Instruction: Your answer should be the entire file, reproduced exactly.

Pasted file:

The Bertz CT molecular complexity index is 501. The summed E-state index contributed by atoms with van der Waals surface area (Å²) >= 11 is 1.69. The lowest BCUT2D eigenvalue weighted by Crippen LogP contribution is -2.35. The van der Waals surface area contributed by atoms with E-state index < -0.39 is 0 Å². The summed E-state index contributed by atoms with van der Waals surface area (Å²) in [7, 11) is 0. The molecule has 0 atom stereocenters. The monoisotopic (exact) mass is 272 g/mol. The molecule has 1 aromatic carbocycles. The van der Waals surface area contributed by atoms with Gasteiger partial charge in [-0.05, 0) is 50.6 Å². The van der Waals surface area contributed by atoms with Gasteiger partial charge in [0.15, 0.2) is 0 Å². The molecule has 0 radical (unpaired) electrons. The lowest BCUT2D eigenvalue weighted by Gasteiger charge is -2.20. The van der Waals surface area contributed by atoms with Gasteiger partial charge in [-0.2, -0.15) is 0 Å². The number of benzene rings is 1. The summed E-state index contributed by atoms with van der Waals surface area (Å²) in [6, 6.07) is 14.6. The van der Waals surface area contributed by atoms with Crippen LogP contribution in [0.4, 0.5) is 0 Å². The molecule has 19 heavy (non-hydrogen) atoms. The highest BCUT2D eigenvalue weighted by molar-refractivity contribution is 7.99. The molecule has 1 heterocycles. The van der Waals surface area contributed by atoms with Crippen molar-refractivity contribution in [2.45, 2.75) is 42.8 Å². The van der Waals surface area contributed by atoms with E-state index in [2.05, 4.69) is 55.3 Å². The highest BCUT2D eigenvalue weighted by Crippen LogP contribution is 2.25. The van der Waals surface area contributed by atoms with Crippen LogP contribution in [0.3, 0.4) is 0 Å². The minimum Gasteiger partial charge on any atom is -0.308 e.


The Bertz CT molecular complexity index is 501. The summed E-state index contributed by atoms with van der Waals surface area (Å²) >= 11 is 1.69. The lowest BCUT2D eigenvalue weighted by Crippen LogP contribution is -2.35. The van der Waals surface area contributed by atoms with E-state index < -0.39 is 0 Å². The summed E-state index contributed by atoms with van der Waals surface area (Å²) in [7, 11) is 0. The molecule has 0 atom stereocenters. The monoisotopic (exact) mass is 272 g/mol. The molecule has 1 aromatic carbocycles. The van der Waals surface area contributed by atoms with Gasteiger partial charge in [-0.05, 0) is 50.6 Å². The van der Waals surface area contributed by atoms with Gasteiger partial charge in [0.15, 0.2) is 0 Å². The molecule has 0 radical (unpaired) electrons. The lowest BCUT2D eigenvalue weighted by Gasteiger charge is -2.20. The van der Waals surface area contributed by atoms with Gasteiger partial charge in [-0.2, -0.15) is 0 Å². The number of benzene rings is 1. The summed E-state index contributed by atoms with van der Waals surface area (Å²) in [6, 6.07) is 14.6. The van der Waals surface area contributed by atoms with Crippen LogP contribution in [0.4, 0.5) is 0 Å². The molecule has 19 heavy (non-hydrogen) atoms. The highest BCUT2D eigenvalue weighted by molar-refractivity contribution is 7.99. The molecule has 1 heterocycles. The van der Waals surface area contributed by atoms with Crippen molar-refractivity contribution in [2.45, 2.75) is 42.8 Å². The van der Waals surface area contributed by atoms with E-state index in [2.05, 4.69) is 55.3 Å². The highest BCUT2D eigenvalue weighted by Crippen LogP contribution is 2.25. The van der Waals surface area contributed by atoms with Crippen LogP contribution in [0.3, 0.4) is 0 Å². The minimum Gasteiger partial charge on any atom is -0.308 e.